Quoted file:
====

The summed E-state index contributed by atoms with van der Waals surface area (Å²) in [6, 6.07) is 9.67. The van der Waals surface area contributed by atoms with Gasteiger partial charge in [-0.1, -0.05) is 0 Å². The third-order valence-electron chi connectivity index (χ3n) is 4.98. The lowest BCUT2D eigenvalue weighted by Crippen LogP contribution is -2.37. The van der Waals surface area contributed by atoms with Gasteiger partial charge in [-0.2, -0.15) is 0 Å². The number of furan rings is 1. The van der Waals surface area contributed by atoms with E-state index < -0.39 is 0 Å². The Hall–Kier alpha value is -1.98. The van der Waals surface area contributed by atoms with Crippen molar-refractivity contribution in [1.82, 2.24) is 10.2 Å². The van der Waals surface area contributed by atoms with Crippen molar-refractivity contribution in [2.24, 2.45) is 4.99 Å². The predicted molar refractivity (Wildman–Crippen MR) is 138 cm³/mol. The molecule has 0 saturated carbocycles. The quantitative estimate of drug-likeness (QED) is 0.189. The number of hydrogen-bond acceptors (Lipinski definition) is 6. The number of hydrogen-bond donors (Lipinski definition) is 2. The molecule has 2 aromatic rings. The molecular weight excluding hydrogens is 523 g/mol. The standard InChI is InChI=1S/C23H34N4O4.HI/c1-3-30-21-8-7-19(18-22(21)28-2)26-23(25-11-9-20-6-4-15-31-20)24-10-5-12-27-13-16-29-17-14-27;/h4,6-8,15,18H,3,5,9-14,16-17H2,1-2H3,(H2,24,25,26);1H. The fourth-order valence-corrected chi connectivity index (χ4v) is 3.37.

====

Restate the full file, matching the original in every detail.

The summed E-state index contributed by atoms with van der Waals surface area (Å²) in [6, 6.07) is 9.67. The van der Waals surface area contributed by atoms with Gasteiger partial charge in [-0.1, -0.05) is 0 Å². The third-order valence-electron chi connectivity index (χ3n) is 4.98. The lowest BCUT2D eigenvalue weighted by Crippen LogP contribution is -2.37. The van der Waals surface area contributed by atoms with Gasteiger partial charge in [-0.2, -0.15) is 0 Å². The number of furan rings is 1. The van der Waals surface area contributed by atoms with E-state index < -0.39 is 0 Å². The Hall–Kier alpha value is -1.98. The van der Waals surface area contributed by atoms with Crippen molar-refractivity contribution in [1.82, 2.24) is 10.2 Å². The van der Waals surface area contributed by atoms with Crippen molar-refractivity contribution in [2.24, 2.45) is 4.99 Å². The predicted molar refractivity (Wildman–Crippen MR) is 138 cm³/mol. The molecule has 0 saturated carbocycles. The quantitative estimate of drug-likeness (QED) is 0.189. The number of hydrogen-bond acceptors (Lipinski definition) is 6. The number of hydrogen-bond donors (Lipinski definition) is 2. The molecule has 2 aromatic rings. The molecular weight excluding hydrogens is 523 g/mol. The standard InChI is InChI=1S/C23H34N4O4.HI/c1-3-30-21-8-7-19(18-22(21)28-2)26-23(25-11-9-20-6-4-15-31-20)24-10-5-12-27-13-16-29-17-14-27;/h4,6-8,15,18H,3,5,9-14,16-17H2,1-2H3,(H2,24,25,26);1H. The fourth-order valence-corrected chi connectivity index (χ4v) is 3.37.